Target, your friendly American neighborhood behemoth that was never afraid to go local (as in, hip and indie) is celebrating 20 years of its Design for All program, reissuing 300 pieces from the original collaborations. This new collection will be available September 14 for a limited time, both in stores and online. A documentary about the program is even in the works. There will be a dinner at the Cooper Hewitt Museum in New York during October’s National Design Week Awards, and lifting the curtain on everything is a collectible Rizzoli book, being published on September 3.
I don’t know what’s more surprising: That it has been two decades since Target struck its first partnership with architect and designer Michael Graves in 1999, or that there have been another 174 of them since, with Zac Posen, Anna Sui, Victoria Beckham, Joseph Altuzarra, Thakoon, Marimekko, and Phillip Lim, among others, all collaborating with the retailer. Looking at these figures is akin to getting a numbered birthday card in later life and thinking, Well, how did that happen?! But happen they did, and with an enviable habit of being able to satisfy both insider exclusivity and here’s-something-for-everyone taste. “Our collaborations created a dialogue about style,” says Mark Tritton, Target’s chief merchandising officer. “It was a major turning point. You could come to us for the everyday things you loved, but also these beautiful, meaningful moments.”
With this new reissue collection, that’s still the case. If you missed getting that noir-goth-glam Rodarte dress from 2009, here’s your second chance. If you ever ached for something from the coolster-prepster collection that Proenza Schouler did in 2006, which had East Village–era Chlo? Sevigny written all over it as much as it did her Darien, Connecticut, phase, please grab it this time. There will be reasons to shop early for the holidays: John Derian’s whimsical and charming floral dishes are making a comeback. And if you missed 2011’s Missoni mania, arguably one of Target’s most high-profile and successful (and, at that point, certainly biggest) collaborations, that’s returning too. Sadly, I don’t think the be-still-my-beating-heart zig-zag-print bicycle that was one of the standouts of that partnership has made the cut. Oh well, you can dream.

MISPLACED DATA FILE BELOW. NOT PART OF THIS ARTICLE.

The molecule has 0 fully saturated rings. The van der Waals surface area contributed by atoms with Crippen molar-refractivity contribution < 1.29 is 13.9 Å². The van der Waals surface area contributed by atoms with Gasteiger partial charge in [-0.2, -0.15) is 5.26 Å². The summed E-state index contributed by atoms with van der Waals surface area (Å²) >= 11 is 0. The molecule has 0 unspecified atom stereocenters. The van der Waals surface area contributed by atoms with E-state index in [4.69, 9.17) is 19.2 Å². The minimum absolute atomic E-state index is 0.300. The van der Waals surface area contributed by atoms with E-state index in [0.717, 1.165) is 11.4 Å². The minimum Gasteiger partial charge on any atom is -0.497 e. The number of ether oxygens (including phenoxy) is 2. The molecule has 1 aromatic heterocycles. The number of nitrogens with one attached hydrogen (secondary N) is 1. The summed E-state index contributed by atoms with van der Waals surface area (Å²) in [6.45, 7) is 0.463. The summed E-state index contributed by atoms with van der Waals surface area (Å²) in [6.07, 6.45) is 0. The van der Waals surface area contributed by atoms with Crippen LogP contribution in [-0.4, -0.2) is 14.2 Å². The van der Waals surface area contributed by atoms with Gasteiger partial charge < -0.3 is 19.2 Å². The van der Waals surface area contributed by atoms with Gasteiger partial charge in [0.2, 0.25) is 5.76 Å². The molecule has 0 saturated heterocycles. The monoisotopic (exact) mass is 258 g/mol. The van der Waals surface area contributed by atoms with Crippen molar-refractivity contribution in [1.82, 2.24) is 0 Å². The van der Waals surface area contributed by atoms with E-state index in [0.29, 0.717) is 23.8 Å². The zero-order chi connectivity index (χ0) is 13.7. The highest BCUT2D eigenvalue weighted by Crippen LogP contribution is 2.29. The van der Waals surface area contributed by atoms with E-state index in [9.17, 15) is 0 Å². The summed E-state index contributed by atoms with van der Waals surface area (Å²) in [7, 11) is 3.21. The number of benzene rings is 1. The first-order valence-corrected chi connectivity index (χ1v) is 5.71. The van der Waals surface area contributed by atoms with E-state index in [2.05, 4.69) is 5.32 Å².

Vogue wrote about that collaboration in its August 2011 issue, with Margherita Missoni telling writer Duncan Campbell: “People ask me, ‘Is it a good idea to do a collaboration on a large scale?’ But for me, I don’t perceive it as lowering your brand; I see it as creating something new and collectible.” Years later, her mother, Angela Missoni, recalled via email what the partnership meant to the label in retrospect. “When we did our first Target collaboration, it was totally new territory,” she wrote. “We discovered there was a whole audience out there that responded to the Missoni world on an emotional level, many without knowledge of us as a luxury brand. I remember reading all the news reports about the response being so strong that the Target website crashed, and hearing the same from all my U.S. friends! It was a real discovery for us.”
That sense of discovery wasn’t just limited to the Missoni family. What’s telling about looking back at the Design for All program is just how much it changed the conversation about high/low—remember that buzz phrase?—and ignited the collaboration craze that was to become a global phenomenon. Target’s collaborations were the beginning of the democratization of design in this country, the idea that whatever carried a designer name didn’t always need to command the kind of price tag that excluded so many from enjoying it. Says Mark Tritton, “We approached everything with a really strong commitment,” he says. “It was almost like an education, this idea of really being in the know. [The collaborations] were affordable and accessible, but each designer’s singularity and uniqueness [came through].”
In retrospect, that was the cleverness of Design for All. While there were plenty of big marquee names, it could also throw a curveball and go way cool. It partnered, for instance, with the likes of Stephen Sprouse, the downtown genius who only a year earlier had been graffitiing Louis Vuitton leather goods at the behest of Marc Jacobs. Surprising alliances were to become a regular occurrence. In 2006, Target signed up the young British designer Luella Bartley. Up to that point she had been the insider name to drop: Gisele Bündchen would open her tiny off-schedule shows in far-flung corners of west London, stylist Katie Grand was her partner in crime, and accessories genius Katie Hillier was designing her capacious punky purses.
In fact, Bartley and I worked together at British Vogue at the end of the ’90s. She’d whip out samples from her first collection from beneath her desk, explaining that her new label was going to be like a cross between A.P.C. and Miu Miu. (It was certainly that good.) Less than 10 years later, her Target collaboration was being advertised nationwide on U.S. television, a huge endorsement of a designer who was barely known back home. And only today, my American Vogue colleague Jill waxed lyrical about buying a piece from that very collaboration, a green-and-black plaid pouf-y prom dress. She’s likely not going to be alone in her joyful reaction to the news of the reissuing; the nostalgic pleasure from a moment of discovery, and the frisson of buying something new—or anew.